Leukemia in Children

It was a sunny day in the park, and six-year-old Emma was playing with her friends when she collapsed. Her parents rushed her to the hospital, and after several tests, the devastating news came – Emma had leukemia.

What is leukemia?

Leukemia is a type of cancer that affects the white blood cells, which are an essential component of our immune system. In children, leukemia is the most common type of cancer and can be life-threatening if left untreated.

Types of leukemia

There are two main types of leukemia in children.

  • Acute Lymphoblastic Leukemia (ALL)

ALL is a type of leukemia that affects the lymphocytes, a type of white blood cell. This form of leukemia is more common in children than adults andit is also the most treatable.


Acute Myeloid Leukemia (AML)

AML is a type of leukemia affecting the myeloid cells, which produce red blood cells, platelets, and some white blood cells. This form of leukemia is less common in children but more aggressive.


The symptoms of leukemia in children can vary, but the following are some of the most common:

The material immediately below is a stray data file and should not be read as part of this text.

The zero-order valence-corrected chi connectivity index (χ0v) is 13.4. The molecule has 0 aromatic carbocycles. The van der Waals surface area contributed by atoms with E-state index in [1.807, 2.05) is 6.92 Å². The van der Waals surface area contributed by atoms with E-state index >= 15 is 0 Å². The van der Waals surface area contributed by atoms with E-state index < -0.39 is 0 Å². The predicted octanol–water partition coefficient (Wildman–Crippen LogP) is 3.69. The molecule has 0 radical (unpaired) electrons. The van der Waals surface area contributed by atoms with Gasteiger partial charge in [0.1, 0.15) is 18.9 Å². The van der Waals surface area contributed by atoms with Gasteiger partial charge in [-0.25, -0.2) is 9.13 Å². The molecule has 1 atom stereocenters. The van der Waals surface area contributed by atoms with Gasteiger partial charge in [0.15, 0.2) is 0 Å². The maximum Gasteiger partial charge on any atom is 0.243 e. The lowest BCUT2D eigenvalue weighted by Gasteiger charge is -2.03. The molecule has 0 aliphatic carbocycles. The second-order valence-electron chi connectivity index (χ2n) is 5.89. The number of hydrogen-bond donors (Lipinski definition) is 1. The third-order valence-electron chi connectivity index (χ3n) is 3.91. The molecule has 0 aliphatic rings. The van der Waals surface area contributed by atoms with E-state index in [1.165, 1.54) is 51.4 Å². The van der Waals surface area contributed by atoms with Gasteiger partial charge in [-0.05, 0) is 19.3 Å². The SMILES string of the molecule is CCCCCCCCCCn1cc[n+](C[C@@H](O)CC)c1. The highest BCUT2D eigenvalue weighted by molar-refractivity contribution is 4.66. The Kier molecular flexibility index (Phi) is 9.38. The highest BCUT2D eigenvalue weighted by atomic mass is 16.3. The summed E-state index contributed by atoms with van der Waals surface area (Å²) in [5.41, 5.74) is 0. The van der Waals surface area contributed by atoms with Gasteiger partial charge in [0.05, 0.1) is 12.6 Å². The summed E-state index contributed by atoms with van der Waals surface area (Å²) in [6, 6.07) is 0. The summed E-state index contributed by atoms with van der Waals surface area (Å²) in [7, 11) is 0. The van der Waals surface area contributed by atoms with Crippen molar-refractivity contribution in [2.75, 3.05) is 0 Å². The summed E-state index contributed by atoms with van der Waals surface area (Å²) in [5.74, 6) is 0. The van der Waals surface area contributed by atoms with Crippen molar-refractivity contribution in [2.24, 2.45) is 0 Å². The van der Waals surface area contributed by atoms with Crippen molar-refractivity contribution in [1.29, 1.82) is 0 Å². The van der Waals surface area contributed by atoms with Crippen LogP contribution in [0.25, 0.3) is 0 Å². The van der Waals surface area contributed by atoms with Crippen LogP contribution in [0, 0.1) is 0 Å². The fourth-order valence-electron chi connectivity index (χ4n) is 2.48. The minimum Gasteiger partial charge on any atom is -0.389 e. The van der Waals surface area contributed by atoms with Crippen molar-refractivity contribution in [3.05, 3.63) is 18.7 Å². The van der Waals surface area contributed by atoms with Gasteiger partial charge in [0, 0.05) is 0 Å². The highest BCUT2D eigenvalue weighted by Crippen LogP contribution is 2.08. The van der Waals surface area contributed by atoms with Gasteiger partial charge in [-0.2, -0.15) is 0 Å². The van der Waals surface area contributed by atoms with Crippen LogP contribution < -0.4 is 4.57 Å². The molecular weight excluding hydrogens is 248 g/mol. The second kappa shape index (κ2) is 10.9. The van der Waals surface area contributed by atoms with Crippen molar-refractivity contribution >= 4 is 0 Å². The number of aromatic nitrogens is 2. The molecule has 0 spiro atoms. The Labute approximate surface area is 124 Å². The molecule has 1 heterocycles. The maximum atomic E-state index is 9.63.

• Fatigue and weakness
  • Pain or tenderness in bones or joints
  • Bruising or bleeding easily
  • Swollen lymph nodes
  • Pale skin
  • Fever or infection
  • Loss of appetite or weight loss


The diagnosis of leukemia in children starts with a physical examination and a review of the child's medical history. If the doctor suspects leukemia, they will order several tests, including:


  1. Blood tests: to check for abnormal white blood cell counts
  2. Bone marrow tests: to check for cancer cells in the bone marrow
  3. Imaging: X-rays, CT scans, and MRI scans to look for signs of cancer in the bones and other organs.


The treatment of leukemia in children is done by specialists. Treatment generally involves the use of chemotherapy. The available treatments are getting better. Bone marrow transplantation is sometimes used where available.

Coping with leukemia

The diagnosis of leukemia in a child can be overwhelming for families. Families can get support from loved ones, healthcare providers, and support groups. Children with leukemia may also benefit from psychotherapy to help them cope with the disease’s emotional impact.

In addition, parents can also help their children by creating a supportive and positive environment at home. Encouraging them to participate in physical activities and hobbies can improve their overall well-being.


Leukemia in children is a life-threatening condition that requires prompt diagnosis and treatment. With proper care and support, children with leukemia can recover and live a healthy and happy life. 

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